Three-time novelist Cox (Night Talk, 1997, etc.) offers 13 stories with familiar Southern Gothic topics—child abuse, brain damage, race relations, absent fathers, fate, and free will—but her undistinguished prose adds little to the litanies of woe.
One particularly unconvincing piece, “Old Court,” set in Mississippi after the Civil War, finds a widowed mother and her teenaged son defending their remote farm from drunken intruders. Though the father here died in an accident, the other men in these somber tales disappear for all sorts of reasons: the father in “Stolen” commits suicide, leaving his troubled son with only one friend, the local junk-dealer; “Biology” shows a 15-year-old whose father has left home transferring her need for affection to an itinerant preacher who seduces her before leaving town; Dad’s dead in “Washed,” and his widow’s warnings against men have no effect on their daughter, who falls heavily for a soldier stationed near town. On a happier note, “O Tannenbaum!” takes two kids whose parents are separating to spend Christmas with their uncle’s family, where they witness the true spirit of the holiday. However badly off some of Cox’s characters seem, her stories often suggest that things could be worse: two follow the sad lives of retarded boys, one loved by his long-suffering parents, the other protected by a kind doctor. At the extreme, in “The Third of July,” an unhappy housewife plans to run away from home until she comes across a horrible auto accident during her escape. Similarly, the young boy in the title story, whose parents are divorced, thinks his life stinks until he helps out a friend who lost his entire family in a car wreck. A particularly creepy tale, “The Last Fourth Grade,” intimates that its narrator in her youth actually encouraged the attentions of her teacher’s husband, a degenerate child-molester.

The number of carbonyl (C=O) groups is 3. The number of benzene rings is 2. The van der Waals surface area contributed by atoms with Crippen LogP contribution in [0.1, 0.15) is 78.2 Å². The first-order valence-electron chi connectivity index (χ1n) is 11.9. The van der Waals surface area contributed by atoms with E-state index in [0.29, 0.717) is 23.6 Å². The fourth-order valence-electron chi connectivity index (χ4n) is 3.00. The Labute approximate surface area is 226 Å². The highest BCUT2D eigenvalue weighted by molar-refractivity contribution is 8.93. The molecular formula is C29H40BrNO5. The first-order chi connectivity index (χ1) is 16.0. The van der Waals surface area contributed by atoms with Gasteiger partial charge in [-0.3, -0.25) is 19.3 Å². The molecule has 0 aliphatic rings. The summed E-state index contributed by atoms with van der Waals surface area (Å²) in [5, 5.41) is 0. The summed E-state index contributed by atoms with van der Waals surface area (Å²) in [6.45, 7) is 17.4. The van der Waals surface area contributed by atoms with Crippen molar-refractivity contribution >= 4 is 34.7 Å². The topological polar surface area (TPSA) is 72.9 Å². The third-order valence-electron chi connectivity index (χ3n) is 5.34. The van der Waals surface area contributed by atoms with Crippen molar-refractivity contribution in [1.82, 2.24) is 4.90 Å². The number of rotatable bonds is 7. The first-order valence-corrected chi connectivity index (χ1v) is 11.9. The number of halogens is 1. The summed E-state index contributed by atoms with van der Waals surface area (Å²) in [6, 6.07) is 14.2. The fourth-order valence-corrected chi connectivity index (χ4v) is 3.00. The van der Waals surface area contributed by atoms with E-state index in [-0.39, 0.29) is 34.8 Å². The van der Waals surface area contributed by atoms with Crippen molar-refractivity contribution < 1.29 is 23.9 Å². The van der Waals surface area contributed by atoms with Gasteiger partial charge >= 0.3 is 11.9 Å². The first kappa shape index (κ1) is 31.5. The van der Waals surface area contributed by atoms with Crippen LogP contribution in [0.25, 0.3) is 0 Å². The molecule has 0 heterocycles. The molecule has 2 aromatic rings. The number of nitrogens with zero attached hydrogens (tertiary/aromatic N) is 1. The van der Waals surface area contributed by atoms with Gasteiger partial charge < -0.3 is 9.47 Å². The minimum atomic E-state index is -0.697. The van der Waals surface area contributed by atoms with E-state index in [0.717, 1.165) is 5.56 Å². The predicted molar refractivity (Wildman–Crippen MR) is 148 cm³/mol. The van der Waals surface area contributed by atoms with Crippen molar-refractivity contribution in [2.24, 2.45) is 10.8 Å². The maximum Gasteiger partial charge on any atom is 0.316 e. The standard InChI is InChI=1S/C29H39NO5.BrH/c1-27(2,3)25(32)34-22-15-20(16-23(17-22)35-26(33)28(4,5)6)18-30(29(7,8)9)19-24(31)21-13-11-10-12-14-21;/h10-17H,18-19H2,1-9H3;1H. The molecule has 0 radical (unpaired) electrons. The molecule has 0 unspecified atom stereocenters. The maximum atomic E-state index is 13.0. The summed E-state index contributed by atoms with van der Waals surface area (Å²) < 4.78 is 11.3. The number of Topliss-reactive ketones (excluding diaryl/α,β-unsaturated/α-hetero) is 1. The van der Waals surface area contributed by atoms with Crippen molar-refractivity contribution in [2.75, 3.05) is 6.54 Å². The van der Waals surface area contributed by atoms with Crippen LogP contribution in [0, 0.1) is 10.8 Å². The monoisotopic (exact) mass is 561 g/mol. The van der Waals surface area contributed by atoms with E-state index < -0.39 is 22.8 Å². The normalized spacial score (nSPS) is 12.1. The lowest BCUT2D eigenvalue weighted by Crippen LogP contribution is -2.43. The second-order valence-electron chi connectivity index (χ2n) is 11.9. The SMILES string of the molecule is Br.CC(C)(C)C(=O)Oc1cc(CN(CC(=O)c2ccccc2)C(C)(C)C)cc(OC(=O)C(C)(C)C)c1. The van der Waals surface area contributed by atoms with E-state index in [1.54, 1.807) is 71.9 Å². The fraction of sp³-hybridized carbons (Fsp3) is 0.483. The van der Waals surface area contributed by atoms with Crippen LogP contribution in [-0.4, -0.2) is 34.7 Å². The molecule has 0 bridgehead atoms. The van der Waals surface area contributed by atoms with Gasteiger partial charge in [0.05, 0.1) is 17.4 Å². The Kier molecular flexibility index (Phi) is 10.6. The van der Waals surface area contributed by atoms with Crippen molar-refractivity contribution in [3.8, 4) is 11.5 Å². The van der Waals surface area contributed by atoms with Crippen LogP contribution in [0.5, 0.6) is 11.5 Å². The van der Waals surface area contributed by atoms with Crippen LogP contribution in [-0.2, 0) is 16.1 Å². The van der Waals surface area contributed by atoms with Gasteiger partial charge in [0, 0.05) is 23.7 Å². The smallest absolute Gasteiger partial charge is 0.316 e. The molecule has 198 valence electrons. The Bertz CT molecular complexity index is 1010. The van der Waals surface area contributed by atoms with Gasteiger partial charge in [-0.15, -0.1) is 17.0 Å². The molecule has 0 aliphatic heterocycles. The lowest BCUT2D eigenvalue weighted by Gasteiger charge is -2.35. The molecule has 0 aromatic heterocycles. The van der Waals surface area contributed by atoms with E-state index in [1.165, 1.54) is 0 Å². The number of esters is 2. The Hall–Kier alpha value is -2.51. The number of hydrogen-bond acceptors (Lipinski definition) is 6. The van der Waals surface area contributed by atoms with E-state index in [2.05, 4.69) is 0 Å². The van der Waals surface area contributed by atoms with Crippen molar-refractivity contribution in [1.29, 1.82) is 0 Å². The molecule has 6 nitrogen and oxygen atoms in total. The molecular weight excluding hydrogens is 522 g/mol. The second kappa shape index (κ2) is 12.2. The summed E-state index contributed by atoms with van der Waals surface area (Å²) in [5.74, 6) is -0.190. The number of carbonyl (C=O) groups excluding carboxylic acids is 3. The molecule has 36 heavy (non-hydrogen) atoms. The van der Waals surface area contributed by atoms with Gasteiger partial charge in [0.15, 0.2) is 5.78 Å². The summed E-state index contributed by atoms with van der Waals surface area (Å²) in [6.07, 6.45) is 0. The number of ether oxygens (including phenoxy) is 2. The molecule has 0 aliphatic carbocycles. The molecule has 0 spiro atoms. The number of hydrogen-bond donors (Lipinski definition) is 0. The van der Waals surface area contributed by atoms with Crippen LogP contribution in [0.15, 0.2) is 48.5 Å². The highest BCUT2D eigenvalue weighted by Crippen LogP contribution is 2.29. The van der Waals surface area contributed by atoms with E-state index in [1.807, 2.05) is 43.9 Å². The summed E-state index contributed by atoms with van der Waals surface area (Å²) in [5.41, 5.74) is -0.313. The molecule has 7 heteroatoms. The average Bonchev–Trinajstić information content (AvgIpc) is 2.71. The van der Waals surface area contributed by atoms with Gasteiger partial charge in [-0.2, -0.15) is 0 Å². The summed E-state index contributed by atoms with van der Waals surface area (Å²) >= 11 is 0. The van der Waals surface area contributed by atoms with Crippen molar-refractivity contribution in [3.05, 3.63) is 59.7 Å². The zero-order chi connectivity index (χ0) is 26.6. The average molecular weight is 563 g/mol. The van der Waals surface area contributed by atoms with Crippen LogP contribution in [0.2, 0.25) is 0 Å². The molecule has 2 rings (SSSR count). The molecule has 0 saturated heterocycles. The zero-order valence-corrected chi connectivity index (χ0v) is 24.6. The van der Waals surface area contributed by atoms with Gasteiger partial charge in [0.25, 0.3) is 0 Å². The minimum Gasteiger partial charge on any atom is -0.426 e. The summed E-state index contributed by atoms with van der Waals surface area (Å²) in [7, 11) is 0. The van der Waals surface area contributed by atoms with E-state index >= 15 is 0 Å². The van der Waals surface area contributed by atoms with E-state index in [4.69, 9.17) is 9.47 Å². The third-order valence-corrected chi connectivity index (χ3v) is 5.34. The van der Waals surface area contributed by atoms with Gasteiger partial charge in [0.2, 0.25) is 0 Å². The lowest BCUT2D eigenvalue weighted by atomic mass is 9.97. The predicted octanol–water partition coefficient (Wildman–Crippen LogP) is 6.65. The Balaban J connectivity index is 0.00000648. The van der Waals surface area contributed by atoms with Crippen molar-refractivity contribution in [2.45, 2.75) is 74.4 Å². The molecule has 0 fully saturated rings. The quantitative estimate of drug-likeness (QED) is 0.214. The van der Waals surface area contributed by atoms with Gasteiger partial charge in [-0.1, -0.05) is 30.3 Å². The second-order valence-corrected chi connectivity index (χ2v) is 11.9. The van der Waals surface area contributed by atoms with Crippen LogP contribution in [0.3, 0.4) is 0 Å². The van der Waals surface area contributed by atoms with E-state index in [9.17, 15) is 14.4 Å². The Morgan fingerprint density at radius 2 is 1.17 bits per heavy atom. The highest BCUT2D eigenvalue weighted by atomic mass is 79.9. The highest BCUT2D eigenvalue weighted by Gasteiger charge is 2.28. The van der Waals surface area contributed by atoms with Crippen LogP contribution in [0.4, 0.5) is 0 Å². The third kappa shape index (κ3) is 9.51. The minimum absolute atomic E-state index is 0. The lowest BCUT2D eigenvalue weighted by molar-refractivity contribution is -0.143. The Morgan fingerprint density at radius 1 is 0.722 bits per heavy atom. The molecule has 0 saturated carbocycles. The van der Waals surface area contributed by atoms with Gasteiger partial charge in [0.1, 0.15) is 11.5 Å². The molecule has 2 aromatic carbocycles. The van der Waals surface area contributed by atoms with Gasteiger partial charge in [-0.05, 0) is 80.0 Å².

You have to play the hand you’re dealt, these bitter fictions imply. And Cox's worst-case scenarios read just like that: sententious life lessons with little art.